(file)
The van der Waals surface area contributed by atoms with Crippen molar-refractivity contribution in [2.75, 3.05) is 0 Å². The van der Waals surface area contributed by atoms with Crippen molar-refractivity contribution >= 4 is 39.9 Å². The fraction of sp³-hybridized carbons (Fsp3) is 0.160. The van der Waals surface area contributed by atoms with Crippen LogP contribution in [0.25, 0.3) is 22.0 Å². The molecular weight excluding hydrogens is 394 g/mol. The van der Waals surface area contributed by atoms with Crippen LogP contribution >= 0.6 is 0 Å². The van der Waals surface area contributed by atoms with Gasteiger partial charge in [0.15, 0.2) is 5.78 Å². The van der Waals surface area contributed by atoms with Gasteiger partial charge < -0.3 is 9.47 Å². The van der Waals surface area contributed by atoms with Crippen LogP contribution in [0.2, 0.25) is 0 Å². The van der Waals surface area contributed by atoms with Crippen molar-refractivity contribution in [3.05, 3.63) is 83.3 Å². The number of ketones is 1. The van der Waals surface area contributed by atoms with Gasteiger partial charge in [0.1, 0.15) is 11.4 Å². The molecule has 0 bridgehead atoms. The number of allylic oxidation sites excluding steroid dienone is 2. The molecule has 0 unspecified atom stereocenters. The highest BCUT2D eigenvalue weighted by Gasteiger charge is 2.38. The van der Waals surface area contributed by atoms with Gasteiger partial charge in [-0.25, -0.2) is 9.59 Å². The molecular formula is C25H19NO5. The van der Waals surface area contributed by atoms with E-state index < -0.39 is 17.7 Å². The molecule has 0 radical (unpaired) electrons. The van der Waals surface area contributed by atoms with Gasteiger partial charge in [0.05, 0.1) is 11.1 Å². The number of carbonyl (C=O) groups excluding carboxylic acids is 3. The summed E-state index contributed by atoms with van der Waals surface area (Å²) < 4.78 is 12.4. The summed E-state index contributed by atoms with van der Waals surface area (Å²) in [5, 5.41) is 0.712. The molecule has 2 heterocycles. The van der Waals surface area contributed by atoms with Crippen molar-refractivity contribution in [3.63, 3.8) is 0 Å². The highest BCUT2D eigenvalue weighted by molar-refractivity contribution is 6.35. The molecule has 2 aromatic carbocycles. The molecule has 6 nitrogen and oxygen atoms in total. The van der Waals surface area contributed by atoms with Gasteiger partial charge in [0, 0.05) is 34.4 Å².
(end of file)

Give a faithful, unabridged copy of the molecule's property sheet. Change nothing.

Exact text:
The van der Waals surface area contributed by atoms with Crippen molar-refractivity contribution in [2.75, 3.05) is 0 Å². The van der Waals surface area contributed by atoms with Crippen molar-refractivity contribution >= 4 is 39.9 Å². The fraction of sp³-hybridized carbons (Fsp3) is 0.160. The van der Waals surface area contributed by atoms with Crippen LogP contribution in [0.25, 0.3) is 22.0 Å². The molecular weight excluding hydrogens is 394 g/mol. The van der Waals surface area contributed by atoms with Crippen LogP contribution >= 0.6 is 0 Å². The van der Waals surface area contributed by atoms with Gasteiger partial charge in [0.15, 0.2) is 5.78 Å². The van der Waals surface area contributed by atoms with Gasteiger partial charge < -0.3 is 9.47 Å². The van der Waals surface area contributed by atoms with Crippen LogP contribution in [0.2, 0.25) is 0 Å². The van der Waals surface area contributed by atoms with Crippen molar-refractivity contribution in [3.05, 3.63) is 83.3 Å². The number of ketones is 1. The van der Waals surface area contributed by atoms with Gasteiger partial charge in [0.1, 0.15) is 11.4 Å². The molecule has 0 bridgehead atoms. The number of allylic oxidation sites excluding steroid dienone is 2. The molecule has 0 unspecified atom stereocenters. The highest BCUT2D eigenvalue weighted by Gasteiger charge is 2.38. The van der Waals surface area contributed by atoms with Gasteiger partial charge in [-0.25, -0.2) is 9.59 Å². The molecular formula is C25H19NO5. The van der Waals surface area contributed by atoms with E-state index < -0.39 is 17.7 Å². The molecule has 0 radical (unpaired) electrons. The van der Waals surface area contributed by atoms with Gasteiger partial charge in [0.05, 0.1) is 11.1 Å². The number of carbonyl (C=O) groups excluding carboxylic acids is 3. The summed E-state index contributed by atoms with van der Waals surface area (Å²) < 4.78 is 12.4. The summed E-state index contributed by atoms with van der Waals surface area (Å²) in [5, 5.41) is 0.712. The molecule has 2 heterocycles. The van der Waals surface area contributed by atoms with Crippen molar-refractivity contribution in [3.63, 3.8) is 0 Å². The highest BCUT2D eigenvalue weighted by molar-refractivity contribution is 6.35. The molecule has 2 aromatic carbocycles. The molecule has 6 nitrogen and oxygen atoms in total. The van der Waals surface area contributed by atoms with Gasteiger partial charge in [0, 0.05) is 34.4 Å².